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Startup Adapting MEMS Technology for RFID Authentication

Veratag is a startup that is using MEMS resonator technology to create RFID tags with unique "voiceprints" that make them virtually unclonable. The company plans to pursue authentication and transaction security applications.
Apr 23, 2008This article was originally published by RFID Update.

April 23, 2008—Startup Veratag of Cohoes, New York, is adapting tiny micro electromechanical systems (MEMS) components to create chips that can be read wirelessly and are nearly impossible to duplicate. The firm says the MEMflake technology it is developing is more secure than traditional, encryption-based RFID tags and could be used to authenticate products and protect electronic passports and payment cards.

MEMSflakes are based on MEMS resonators, which have been used in atomic microscopes to measure molecular structures for about 20 years, and are now being developed to replace crystal oscillators in electronics production, Veratag CEO Dr. John Schneiter, PhD, told RFID Update. Each MEMS resonator creates a unique signal, or "voiceprint," which can't be cloned and can be used to authenticate the chip, Schneiter said. Each voiceprint is unique but falls within a defined band so separate readers do not have to be developed for each chip. However, MEMflakes can't be read with RFID readers currently on the market.

"We're taking advantage of a fundamental problem that has plagued MEMS resonators -- no two are the same," Schneiter said. "The way MEMS resonators behave is very unique and their signals can't be copied with standard electronics."

Veratag wants to commercialize wireless chips and readers based on MEMS resonators. The chips could be used to authenticate products, or to facilitate secure reads of payment cards, electronic passports, and other documents. Veratag positions the technology as a superior approach to traditional encryption, which it says adds cost to chips and slows read performance.

"Encryption works really, really well, except people are always gunning for it," Schneiter said. "But the Achilles Heel of encryption is key management, which I think has a lot of people frustrated. With MEMflakes there are no keys to manage. The signatures could even be made public, because they are practically unclonable."

Background material on Veratag's website says the odds of cloning a MEMflake can be higher than one in a trillion trillion (1 followed by 24 zeros).

MEMflakes can be produced with today's chip fabrication equipment and support frequencies from approximately 50 KHz to 100 MHz, according to Schneiter. He said Veratag is concentrating on developing chips that operate around 13.56 MHz and can be read from up to 10 centimeters away.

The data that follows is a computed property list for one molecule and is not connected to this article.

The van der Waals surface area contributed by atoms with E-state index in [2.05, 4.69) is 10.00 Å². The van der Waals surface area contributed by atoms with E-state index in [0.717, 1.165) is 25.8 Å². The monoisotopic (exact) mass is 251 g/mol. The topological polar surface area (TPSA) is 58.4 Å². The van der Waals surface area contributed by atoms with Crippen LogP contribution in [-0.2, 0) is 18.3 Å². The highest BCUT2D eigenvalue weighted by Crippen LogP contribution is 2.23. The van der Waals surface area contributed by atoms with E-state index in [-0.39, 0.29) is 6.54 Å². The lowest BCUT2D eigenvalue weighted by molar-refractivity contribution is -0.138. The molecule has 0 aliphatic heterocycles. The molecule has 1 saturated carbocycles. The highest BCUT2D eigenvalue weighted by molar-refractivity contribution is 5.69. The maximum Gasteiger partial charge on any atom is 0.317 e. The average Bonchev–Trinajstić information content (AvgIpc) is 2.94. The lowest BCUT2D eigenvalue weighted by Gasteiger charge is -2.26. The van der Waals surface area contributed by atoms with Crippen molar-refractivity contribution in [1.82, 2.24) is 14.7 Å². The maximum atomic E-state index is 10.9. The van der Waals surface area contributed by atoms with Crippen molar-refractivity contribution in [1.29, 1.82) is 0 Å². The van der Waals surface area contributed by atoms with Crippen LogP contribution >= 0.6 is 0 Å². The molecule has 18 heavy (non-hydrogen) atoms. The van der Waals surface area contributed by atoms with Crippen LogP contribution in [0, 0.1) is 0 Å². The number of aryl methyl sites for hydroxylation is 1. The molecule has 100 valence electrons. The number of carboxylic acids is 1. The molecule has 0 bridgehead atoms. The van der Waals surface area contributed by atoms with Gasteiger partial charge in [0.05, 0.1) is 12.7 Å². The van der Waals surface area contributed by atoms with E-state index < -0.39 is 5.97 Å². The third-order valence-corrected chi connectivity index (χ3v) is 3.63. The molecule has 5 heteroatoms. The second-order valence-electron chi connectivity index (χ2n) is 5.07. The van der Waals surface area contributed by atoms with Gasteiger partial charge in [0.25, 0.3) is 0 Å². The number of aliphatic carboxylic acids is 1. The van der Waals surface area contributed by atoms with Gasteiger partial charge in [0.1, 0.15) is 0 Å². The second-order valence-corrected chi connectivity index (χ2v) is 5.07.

MEMflakes could be used together with traditional RFID tags or in place of them for authentication and security applications, Schneiter said. For example, because each MEMflake has a unique signature, MEMflakes could be used instead of traditional RFID chips for product authentication. Or, chips could be used together to safeguard communication. The MEMflake chip would receive a signal from a secure reader, which would authenticate the reader before allowing a second RFID chip to transmit its stored data.

"Ultimately we imagine hybrid approaches to security," Schneiter said. "Whether it's on a single chip or dual chips remains to be seen."

MEMflakes themselves can't be encoded with data, but can be created with unique frequency patterns that can serve as identifiers. "We can impose frequencies, and patterns of frequencies, on these chips when they are manufactured," Schneiter said. "It's akin to the approach taking with the EPCglobal standards, which reserve one set of bits to identify the manufacturer, another for a unique serial number, and so on."

Veratag has three patents pending, including two it licensed from the Craighead Research Group at Cornell University, where MEMS resonator research and development is taking place. Veratag formed in late 2006 and is currently seeking more venture funding to continue product development and add staff to the three-person company.

Veratag is targeting the RFID market for its innovation because of its growth potential, especially for payment card and identification applications. Schneiter said it is difficult to assess whether current RFID security is adequate, because new applications are emerging and the scale of use is growing to unprecedented levels.

"Now that the technology is getting ubiquitous and more and more systems depend on it, the threats are getting more serious," he said. A recent Dutch government warning that RFID fare cards could be compromised underscores the point (see Yet Another RFID Hack Could Affect Up To 1 Billion Cards).

Concerns that RFID is insecure and unproven for some applications also are helping drive the current wave of legislation that aims to restrict how RFID is used (see Washington RFID Law Could Pave Way For More and Study: Consumers Misunderstand RFID and Its Security).

Several new chips have been introduced in the past few weeks, but security features have not been highligted except by Alien Technology, which recently released a Gen2-standard chip with new security features, including the ability to put password protection on specific memory blocks (see New Alien RFID Chip Adds Memory, Security, Performance).
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